How to use life insurance to protect your small business
By Matthew Chiang
Advisor, CAPCORP Financial
For a small business, the passing of an owner or key employee can threaten the organization’s very existence. Life insurance can help small businesses guard against the impact of unexpected tragedies, through mechanisms such as Split Dollar Arrangements, Key Person Insurance, Funding Capital Gains Tax on a Business at Death, Business Loan Protection and Buy-Sell Funding.
What is term insurance? What should I cover? What kind of insurance does my company need? Small business owners often wonder how life insurance can help keep their company afloat in the event of a sudden passing. Here’s what you need to know.
How does life insurance protect your small business?
Life insurance keeps the doors open and the lights on during the time it takes to bring in new leadership.
A small business owner with a life insurance policy ensures that her co-owners have the option of carrying on the business if she dies. The co-owners can, for example, use a buy-sell agreement. A buy-sell agreement spells out the terms of ownership in the event that one or more owners sell, retire, die or otherwise leave the business. This agreement gives the other owners the financial flexibility to buy the company. Otherwise, without the necessary capital, the business could collapse.
The amount of life insurance coverage carried by each owner should be regularly reassessed and readjusted according to the value of the business itself.
The business owner is often a key figure in the organization – the company can’t afford to lose them without bringing in a capable replacement. For the employees, the co-owners and the business itself, it is imperative to have the flexibility granted by a life insurance policy if the company hopes to continue delivering paychecks and making sales.
What is the difference between term insurance and permanent insurance?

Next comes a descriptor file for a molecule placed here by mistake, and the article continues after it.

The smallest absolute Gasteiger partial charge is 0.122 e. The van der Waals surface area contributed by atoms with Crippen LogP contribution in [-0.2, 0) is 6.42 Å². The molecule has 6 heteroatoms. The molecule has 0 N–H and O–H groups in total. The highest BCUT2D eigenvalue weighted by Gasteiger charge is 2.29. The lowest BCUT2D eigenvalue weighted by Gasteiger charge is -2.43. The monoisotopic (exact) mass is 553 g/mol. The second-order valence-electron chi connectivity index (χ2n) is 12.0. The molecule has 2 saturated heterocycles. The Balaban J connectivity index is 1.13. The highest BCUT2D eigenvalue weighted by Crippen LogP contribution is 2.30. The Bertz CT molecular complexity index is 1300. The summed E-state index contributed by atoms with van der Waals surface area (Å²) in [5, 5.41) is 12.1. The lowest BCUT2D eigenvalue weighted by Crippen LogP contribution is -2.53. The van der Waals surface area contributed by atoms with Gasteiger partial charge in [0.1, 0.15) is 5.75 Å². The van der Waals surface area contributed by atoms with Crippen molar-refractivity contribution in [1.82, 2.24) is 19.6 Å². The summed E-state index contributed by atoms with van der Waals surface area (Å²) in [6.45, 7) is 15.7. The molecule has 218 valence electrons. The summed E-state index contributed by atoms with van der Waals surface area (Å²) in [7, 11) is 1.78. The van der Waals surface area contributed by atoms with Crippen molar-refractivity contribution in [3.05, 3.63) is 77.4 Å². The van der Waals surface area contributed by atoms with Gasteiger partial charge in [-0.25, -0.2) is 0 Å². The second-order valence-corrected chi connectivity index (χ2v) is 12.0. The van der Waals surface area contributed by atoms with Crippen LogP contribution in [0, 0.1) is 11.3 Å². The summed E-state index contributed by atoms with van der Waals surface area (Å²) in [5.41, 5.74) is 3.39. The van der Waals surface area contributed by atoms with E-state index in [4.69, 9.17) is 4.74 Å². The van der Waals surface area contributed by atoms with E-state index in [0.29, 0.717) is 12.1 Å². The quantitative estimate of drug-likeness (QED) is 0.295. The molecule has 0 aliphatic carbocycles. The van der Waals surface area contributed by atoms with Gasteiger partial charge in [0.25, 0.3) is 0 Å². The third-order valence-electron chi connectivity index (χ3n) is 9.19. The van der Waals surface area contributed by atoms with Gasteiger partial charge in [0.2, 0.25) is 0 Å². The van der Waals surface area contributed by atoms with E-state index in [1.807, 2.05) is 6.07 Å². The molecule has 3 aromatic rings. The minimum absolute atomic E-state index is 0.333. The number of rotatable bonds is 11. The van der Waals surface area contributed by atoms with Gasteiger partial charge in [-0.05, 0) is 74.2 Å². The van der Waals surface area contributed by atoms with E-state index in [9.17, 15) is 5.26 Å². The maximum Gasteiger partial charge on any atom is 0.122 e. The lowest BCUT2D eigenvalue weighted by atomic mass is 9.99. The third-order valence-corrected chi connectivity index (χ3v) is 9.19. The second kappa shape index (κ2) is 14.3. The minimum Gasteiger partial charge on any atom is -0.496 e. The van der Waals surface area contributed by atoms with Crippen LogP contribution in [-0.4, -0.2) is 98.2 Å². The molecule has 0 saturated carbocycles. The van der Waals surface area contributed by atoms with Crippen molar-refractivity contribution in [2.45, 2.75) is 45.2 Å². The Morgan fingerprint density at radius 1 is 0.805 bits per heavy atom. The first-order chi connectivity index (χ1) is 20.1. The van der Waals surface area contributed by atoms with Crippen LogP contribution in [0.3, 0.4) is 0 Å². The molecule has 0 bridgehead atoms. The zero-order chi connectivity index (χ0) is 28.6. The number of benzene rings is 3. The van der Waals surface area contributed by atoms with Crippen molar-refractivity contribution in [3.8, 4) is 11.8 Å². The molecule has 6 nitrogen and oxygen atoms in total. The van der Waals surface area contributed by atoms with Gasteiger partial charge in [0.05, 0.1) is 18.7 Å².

Term insurance is for a dollar amount and number of years decided by the purchaser. It is low-cost, but doesn’t appreciate in value. Many businesses prefer term insurance when looking to replace a deceased owner or key employee, or when the company needs an infusion of cash until it can pay off a building mortgage.
The insurance pay-out is triggered by the passing of the insured. Unlike permanent insurance, insured persons don’t receive benefits if they cancel it. However, the insurer decides the amount and timing of term insurance payments.
Permanent insurance covers the remaining lifespan of the insurer. Unlike term insurance, permanent insurance acts as an investment, with savings growing over time, giving the insurer or business the option of borrowing against the cash value of the policy.
The key to permanent insurance is buying early. Purchased early in the lifespan of the business, permanent insurance premiums stay low over time. As long as the monthly premiums are kept current, the full coverage amount is paid out upon death.
Whole life, variable life, variable universal life and universal life insurance are all included within permanent insurance, offering maximum flexibility of coverage.
Whom should I insure?
In order to determine which owner(s) and/or key employees to ensure, you need to answer a few important questions.
- What is the dollar amount it would take to replace this person?
Each employee brings different skills and benefits to the company, but you may be able to quantify what it would take to replace key people.
- How indispensable is this person?
If a key employee is the only person in the office who knows how to talk to clients or operate a crucial piece of machinery, then you need to know how much money it would take to either re-hire or re-train to fill that skill gap.
- What would be the impact on customers, clients and other business collaborators?
Perception of your business is important. If clients and contractors see that an owner has passed away and the business does not have financial coverage they may panic and go elsewhere. If enough customers react this way the business will collapse.
Answer these questions and then fortify your company with enough insurance to cover the cost of indispensible employees or business owners and to protect the company’s assets.
How do I get the ball rolling?
Start by talking to an insurance advisor. They can help you figure out the type and amount of insurance you’ll need for each key employee or owner in order to safeguard your company. If your business has outstanding loans or mortgages then consult with your banker as well – you will need to have enough insurance to pay off any loans in the event of a claim.
The passing of an owner makes for turbulent times for an unprepared business. CAPCORP Financial and our team of trusted professionals, can help you develop a strategy to maintain company growth in the face of tragic loss.
1050 Morrison Dr. Ottawa, Ontario.